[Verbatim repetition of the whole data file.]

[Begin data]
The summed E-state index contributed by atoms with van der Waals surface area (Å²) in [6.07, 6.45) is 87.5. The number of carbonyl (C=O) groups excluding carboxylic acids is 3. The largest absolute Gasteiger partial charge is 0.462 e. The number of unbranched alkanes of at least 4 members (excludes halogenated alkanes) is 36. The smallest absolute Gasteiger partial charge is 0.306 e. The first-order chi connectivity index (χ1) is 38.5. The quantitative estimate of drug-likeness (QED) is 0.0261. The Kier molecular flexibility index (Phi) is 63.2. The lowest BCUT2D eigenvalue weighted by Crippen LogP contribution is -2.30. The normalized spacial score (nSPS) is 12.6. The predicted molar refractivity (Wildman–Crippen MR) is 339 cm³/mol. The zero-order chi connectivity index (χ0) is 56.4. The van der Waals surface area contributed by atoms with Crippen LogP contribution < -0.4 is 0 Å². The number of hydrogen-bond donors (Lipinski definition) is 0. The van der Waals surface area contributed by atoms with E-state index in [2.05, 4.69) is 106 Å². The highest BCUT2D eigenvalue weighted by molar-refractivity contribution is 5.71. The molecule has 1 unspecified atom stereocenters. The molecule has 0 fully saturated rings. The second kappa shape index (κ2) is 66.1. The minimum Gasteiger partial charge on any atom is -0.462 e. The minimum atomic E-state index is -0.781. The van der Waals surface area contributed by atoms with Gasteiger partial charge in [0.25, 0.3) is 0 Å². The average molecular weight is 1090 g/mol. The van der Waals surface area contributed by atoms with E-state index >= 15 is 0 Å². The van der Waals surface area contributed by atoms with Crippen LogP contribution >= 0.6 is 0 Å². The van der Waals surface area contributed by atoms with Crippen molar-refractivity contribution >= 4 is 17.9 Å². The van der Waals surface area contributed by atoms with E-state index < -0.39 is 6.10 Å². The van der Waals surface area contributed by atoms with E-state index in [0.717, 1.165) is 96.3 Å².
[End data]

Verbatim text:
The summed E-state index contributed by atoms with van der Waals surface area (Å²) in [6.07, 6.45) is 87.5. The number of carbonyl (C=O) groups excluding carboxylic acids is 3. The largest absolute Gasteiger partial charge is 0.462 e. The number of unbranched alkanes of at least 4 members (excludes halogenated alkanes) is 36. The smallest absolute Gasteiger partial charge is 0.306 e. The first-order chi connectivity index (χ1) is 38.5. The quantitative estimate of drug-likeness (QED) is 0.0261. The Kier molecular flexibility index (Phi) is 63.2. The lowest BCUT2D eigenvalue weighted by Crippen LogP contribution is -2.30. The normalized spacial score (nSPS) is 12.6. The predicted molar refractivity (Wildman–Crippen MR) is 339 cm³/mol. The zero-order chi connectivity index (χ0) is 56.4. The van der Waals surface area contributed by atoms with Crippen LogP contribution < -0.4 is 0 Å². The number of hydrogen-bond donors (Lipinski definition) is 0. The van der Waals surface area contributed by atoms with E-state index in [2.05, 4.69) is 106 Å². The highest BCUT2D eigenvalue weighted by molar-refractivity contribution is 5.71. The molecule has 1 unspecified atom stereocenters. The molecule has 0 fully saturated rings. The second kappa shape index (κ2) is 66.1. The minimum Gasteiger partial charge on any atom is -0.462 e. The minimum atomic E-state index is -0.781. The van der Waals surface area contributed by atoms with Gasteiger partial charge in [0.25, 0.3) is 0 Å². The average molecular weight is 1090 g/mol. The van der Waals surface area contributed by atoms with E-state index >= 15 is 0 Å². The van der Waals surface area contributed by atoms with Crippen LogP contribution >= 0.6 is 0 Å². The van der Waals surface area contributed by atoms with Crippen molar-refractivity contribution >= 4 is 17.9 Å². The van der Waals surface area contributed by atoms with E-state index < -0.39 is 6.10 Å². The van der Waals surface area contributed by atoms with E-state index in [0.717, 1.165) is 96.3 Å².